This tax cut is going to turn up as a sight more than just a bad penny.

Indeed, the state Tax Department estimates it will turn up as about $49 million less in the state’s Road Fund in 2017.

On Jan. 1, drivers across West Virginia began paying a penny less tax on a gallon of gasoline (motor fuels).

West Virginia taxes gasoline two ways — with a flat 20.5 cent a gallon tax and a 5 percent tax on the wholesale price of fuel, which is recalculated yearly based on the average price from the previous year.

The state tax imposed on a gallon of motor fuel dropped from 33.2 cents to 32.2 cents Sunday. This marks the third straight year for a decrease in West Virginia’s motor fuel tax following a peak 35.7 cents per gallon rate in 2014.

By the way, our state looks to be a penny pincher at the gas pump compared to Pennsylvania, which boasts the top gas tax in the nation, at 50.4 cents a gallon.

Though Kentucky’s, Maryland’s and Ohio’s gas tax is lower — 26 cents, 27 cents and 28 cents, respectively.

According to the state Tax Department’s news release, “The state’s tax rate will be less than 2 cents per gallon above the weighted national average as determined by the American Petroleum Institute.”

The federal government levies a gas tax of 18.4 cents per gallon — unchanged since 1993.

While this tax cut puts a $49 million hole in the state Road Fund’s collections it will put about $28 in savings for the year in someone’s pocket who drives 20,000 miles with a fuel efficiency of 25 mpg.

Simply speaking, $49 million is real money while $28 might cover tickets to see “Rogue One: A Star Wars Story” and a tub of popcorn on a weekend.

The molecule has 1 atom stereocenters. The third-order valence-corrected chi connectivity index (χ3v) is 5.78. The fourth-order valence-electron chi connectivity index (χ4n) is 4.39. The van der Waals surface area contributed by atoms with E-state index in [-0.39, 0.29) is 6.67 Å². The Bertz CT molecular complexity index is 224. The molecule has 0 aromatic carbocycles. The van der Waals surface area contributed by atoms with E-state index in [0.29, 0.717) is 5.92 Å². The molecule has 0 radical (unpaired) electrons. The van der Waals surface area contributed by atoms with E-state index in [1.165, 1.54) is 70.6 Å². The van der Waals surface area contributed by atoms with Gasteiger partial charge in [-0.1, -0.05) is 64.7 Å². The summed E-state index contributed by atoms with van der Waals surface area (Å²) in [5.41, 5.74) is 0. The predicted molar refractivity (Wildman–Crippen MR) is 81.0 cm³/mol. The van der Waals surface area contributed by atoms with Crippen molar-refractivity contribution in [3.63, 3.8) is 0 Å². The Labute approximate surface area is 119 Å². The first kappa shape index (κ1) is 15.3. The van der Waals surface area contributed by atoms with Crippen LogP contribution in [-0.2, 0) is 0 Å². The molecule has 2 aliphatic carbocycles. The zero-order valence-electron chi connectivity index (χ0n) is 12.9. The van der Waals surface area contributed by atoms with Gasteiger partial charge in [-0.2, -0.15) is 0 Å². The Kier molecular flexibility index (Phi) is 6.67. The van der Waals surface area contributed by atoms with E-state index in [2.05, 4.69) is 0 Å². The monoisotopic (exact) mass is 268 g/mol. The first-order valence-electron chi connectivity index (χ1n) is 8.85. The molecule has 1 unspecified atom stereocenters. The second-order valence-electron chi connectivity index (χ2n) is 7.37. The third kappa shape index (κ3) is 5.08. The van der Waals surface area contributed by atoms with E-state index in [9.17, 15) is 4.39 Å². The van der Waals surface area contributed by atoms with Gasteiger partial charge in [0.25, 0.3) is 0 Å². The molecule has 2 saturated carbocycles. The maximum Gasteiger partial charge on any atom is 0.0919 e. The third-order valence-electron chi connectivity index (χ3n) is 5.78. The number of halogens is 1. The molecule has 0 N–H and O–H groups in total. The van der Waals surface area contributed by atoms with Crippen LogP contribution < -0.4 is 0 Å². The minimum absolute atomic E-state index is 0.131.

Nothing against the cinema or a night out, but the job of maintaining our state’s vast universe of more than 35,000 miles of roads remains the premier issue still facing our state in the 21st century.

The state’s Division of Highways total roads budget is about $1.1 billion, estimated to be about $750,000 short of what’s needed to just keep up with maintenance and repairs at the current rate. Never mind any new roads or bridges in the near or far-flung future.

No, this $49 million is not going to bring our roads up to snuff and turn our state into a tourist mecca.

What it will do though is pay for about 500 miles of repaving this summer, at about $100,000 a mile, or replace a few dozen or so small bridges.

The Legislature and Gov.-elect Jim Justice should rescind this tax cut or ensure this lost revenue is replaced from other accounts or sources.

We’re not opposed to tax cuts, but if it means resigning ourselves to even worse roads to pinch pennies, we can live without this one.

After all, it’s going to cost far more than a pretty penny.